Note the props in the ‘journalists’ hands, brilliant, mr. sellars. after directing readers to (3:21:40) and describing the executions, this:

      “The song of the condemned is as calm as it is unsettling for the forces of Imperial justice. Handel’s music and its themes are timeless, Sellars’ presentation of them timely. The genius of the original work accommodates, even welcomes inspired transformation by theater-makers of imagination. The Glyndebourne production of Theodora offers thought-provoking reflections on the barbarism of past, as well as on the bitter ironies of the present, like the fact that another modern day Valens, Arkansas Governor Asa Hutchinson, claims to be a devout Christian.”

    • swan song. as images & sounds of the dying in war are forbidden, so at home. to the soi-disant masters of the universe the words of the dying are terrifying. maybe.
      how about a big bold anti-war, anti-imperialist statement as the first thing one sees on an ngo’s home page as a litmus test for clicking any further ? is that too purist?

  7. Missed the e-mail invite to their Yeshitela emergency march on city hall;
    but returned to my ol’ “green bench” hometown for their EarthDay antiwar protest :

    The “senior” on the left with the ST0P TrumPNAC Attacks sign.

  8. The view from the hermitage is not good; anti-war purity test? The hermitage doesn’t like the phrasing or intent (whatever it may be).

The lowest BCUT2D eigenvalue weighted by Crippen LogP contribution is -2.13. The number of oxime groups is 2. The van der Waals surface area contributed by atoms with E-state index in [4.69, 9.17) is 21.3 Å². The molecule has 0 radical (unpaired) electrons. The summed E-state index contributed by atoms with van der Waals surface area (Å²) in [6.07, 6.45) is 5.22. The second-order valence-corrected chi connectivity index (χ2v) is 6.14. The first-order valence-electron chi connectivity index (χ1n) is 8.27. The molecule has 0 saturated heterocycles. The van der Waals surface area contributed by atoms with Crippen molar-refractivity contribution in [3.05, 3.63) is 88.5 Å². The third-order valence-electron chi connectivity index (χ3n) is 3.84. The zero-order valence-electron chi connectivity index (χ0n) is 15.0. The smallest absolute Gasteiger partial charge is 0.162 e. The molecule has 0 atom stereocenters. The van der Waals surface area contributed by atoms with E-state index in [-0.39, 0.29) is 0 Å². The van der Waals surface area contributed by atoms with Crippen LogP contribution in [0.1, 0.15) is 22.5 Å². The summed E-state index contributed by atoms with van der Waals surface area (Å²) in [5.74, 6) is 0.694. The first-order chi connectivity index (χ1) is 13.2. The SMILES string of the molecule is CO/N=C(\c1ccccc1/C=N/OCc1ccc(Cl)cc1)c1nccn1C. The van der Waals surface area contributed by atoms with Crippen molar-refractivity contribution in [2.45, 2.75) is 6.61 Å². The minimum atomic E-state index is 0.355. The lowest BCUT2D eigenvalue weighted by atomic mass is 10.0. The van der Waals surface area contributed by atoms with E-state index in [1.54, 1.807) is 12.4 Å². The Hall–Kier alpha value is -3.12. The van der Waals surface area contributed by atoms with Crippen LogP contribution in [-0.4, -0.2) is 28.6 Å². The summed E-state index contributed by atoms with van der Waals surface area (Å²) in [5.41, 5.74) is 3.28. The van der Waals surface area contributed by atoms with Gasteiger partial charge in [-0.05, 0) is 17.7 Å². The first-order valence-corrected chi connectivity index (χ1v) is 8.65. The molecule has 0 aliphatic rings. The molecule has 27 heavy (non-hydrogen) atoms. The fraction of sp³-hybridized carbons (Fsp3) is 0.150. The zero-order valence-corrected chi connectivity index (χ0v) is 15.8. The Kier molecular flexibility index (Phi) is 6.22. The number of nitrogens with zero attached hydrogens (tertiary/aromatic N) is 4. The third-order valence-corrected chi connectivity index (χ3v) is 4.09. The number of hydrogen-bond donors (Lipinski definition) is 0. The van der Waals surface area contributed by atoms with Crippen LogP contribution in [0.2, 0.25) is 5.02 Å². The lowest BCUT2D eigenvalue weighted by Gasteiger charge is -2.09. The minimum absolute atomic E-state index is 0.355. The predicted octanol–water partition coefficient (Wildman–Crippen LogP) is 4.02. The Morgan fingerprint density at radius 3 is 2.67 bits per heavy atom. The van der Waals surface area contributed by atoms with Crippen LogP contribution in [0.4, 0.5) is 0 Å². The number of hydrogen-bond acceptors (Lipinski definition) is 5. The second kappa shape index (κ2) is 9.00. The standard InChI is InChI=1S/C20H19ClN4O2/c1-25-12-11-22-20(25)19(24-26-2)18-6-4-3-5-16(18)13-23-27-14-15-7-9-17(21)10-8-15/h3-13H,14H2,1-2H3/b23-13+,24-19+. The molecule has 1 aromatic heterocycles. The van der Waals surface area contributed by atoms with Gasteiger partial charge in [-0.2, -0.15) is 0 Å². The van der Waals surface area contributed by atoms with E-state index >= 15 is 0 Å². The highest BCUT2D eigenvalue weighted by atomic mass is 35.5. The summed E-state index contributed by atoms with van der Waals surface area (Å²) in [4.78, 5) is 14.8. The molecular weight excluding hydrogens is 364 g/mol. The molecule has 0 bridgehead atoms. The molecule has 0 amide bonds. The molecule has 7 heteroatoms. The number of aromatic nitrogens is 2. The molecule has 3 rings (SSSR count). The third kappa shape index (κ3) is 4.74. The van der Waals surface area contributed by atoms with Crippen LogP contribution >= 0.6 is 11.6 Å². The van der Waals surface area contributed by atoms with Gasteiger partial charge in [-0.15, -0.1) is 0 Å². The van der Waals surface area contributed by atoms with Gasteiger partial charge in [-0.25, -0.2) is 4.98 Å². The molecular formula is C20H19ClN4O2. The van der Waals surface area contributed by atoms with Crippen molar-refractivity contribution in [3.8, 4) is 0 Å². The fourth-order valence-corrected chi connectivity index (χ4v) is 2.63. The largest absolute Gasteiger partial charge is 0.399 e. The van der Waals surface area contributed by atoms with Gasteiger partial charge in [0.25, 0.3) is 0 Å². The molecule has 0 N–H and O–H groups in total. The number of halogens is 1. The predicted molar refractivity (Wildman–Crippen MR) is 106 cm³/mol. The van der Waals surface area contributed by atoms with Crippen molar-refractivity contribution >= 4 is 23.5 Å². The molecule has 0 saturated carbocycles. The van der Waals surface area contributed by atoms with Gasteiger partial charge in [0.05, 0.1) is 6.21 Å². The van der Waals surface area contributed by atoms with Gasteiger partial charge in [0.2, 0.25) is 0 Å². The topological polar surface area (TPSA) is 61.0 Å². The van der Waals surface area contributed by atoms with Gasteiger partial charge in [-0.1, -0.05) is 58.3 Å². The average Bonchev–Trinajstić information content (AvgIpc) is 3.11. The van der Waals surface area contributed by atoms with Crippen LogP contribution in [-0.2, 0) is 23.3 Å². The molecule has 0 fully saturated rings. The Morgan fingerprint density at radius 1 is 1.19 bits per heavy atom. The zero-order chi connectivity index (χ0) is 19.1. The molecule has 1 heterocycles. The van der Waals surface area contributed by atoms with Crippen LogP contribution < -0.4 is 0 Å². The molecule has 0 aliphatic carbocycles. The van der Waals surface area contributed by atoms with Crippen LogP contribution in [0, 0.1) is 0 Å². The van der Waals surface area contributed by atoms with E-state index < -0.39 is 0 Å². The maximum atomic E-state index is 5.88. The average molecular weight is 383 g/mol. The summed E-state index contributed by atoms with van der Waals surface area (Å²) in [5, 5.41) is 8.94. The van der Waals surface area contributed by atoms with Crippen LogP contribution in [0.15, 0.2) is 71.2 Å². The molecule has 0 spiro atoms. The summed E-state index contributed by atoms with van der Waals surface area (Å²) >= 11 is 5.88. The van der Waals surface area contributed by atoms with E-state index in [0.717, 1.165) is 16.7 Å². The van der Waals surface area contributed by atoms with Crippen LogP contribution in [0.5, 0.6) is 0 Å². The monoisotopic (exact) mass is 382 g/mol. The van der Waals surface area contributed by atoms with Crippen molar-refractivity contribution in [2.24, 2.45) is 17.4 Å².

Anti-war is meaningless without a context; if an outside power invaded the U.S. would one (Usian) be anti-war?
    To be clear; the hermitage does not support U.S. foreign policy on any level or policy.
    As to the rest; the hermitage considers the narritive to be inane at best.
    The hermitage doesn’t accept the premise…

  9. danny haiphong writing for BAR uses ‘purity’ in quite a different sense in his ‘Purity Over Principle: The Left’s State of Purgatory’ 04/25/2017, echoing my comment in the OP: “The actual, radical left, are anti-imperialists, not the fake left, as in: anti-war except for Assad™. he explains what he means by referencing ‘purgatory’, and adds to his theme of ‘purity over principle’, then:

    “It is difficult to speak of a “left” in the U.S., given the inability of people who call themselves leftists “to lend critical support to oppressed nations under siege” – the sacred duty of any genuine Left. Instead, pseudo-leftists join in dehumanizing the victims of U.S. aggression. “The lack of spontaneous anger surrounding US warfare is a product of the nation’s imperialist and white supremacist foundations.”

    More subtle than the outright Orientalist and racist characterizations of Bashar Al-Assad and Kim Jong-Un as murderous “dictators” is the inability of the US leftists broadly to lend critical support to oppressed nations under siege.” he contrasts BAR, UNAC, and the IAC with: